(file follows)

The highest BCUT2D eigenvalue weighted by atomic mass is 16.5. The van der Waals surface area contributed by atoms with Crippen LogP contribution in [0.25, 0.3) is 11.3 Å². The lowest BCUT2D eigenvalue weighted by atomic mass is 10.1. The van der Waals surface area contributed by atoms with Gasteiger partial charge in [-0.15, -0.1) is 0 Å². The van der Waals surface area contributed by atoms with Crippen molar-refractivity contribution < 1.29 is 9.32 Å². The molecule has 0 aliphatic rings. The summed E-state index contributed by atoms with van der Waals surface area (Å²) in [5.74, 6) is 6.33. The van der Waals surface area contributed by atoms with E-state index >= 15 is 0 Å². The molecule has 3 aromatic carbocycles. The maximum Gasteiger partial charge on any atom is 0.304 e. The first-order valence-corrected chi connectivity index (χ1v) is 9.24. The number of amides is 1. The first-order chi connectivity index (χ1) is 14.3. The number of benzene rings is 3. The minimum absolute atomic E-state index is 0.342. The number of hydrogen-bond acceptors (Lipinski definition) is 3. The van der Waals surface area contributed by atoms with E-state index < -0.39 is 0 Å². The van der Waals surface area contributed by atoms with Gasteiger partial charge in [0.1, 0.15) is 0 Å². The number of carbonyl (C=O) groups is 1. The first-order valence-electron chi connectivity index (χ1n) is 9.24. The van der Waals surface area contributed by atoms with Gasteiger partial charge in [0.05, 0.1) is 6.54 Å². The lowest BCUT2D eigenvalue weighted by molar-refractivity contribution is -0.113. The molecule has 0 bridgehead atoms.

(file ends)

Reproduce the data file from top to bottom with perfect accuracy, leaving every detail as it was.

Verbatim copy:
The highest BCUT2D eigenvalue weighted by atomic mass is 16.5. The van der Waals surface area contributed by atoms with Crippen LogP contribution in [0.25, 0.3) is 11.3 Å². The lowest BCUT2D eigenvalue weighted by atomic mass is 10.1. The van der Waals surface area contributed by atoms with Gasteiger partial charge in [-0.15, -0.1) is 0 Å². The van der Waals surface area contributed by atoms with Crippen molar-refractivity contribution < 1.29 is 9.32 Å². The molecule has 0 aliphatic rings. The summed E-state index contributed by atoms with van der Waals surface area (Å²) in [5.74, 6) is 6.33. The van der Waals surface area contributed by atoms with E-state index >= 15 is 0 Å². The molecule has 3 aromatic carbocycles. The maximum Gasteiger partial charge on any atom is 0.304 e. The first-order valence-corrected chi connectivity index (χ1v) is 9.24. The number of amides is 1. The first-order chi connectivity index (χ1) is 14.3. The number of benzene rings is 3. The minimum absolute atomic E-state index is 0.342. The number of hydrogen-bond acceptors (Lipinski definition) is 3. The van der Waals surface area contributed by atoms with E-state index < -0.39 is 0 Å². The van der Waals surface area contributed by atoms with Gasteiger partial charge in [0.1, 0.15) is 0 Å². The number of carbonyl (C=O) groups is 1. The first-order valence-electron chi connectivity index (χ1n) is 9.24. The van der Waals surface area contributed by atoms with Gasteiger partial charge in [0.05, 0.1) is 6.54 Å². The lowest BCUT2D eigenvalue weighted by molar-refractivity contribution is -0.113. The molecule has 0 bridgehead atoms.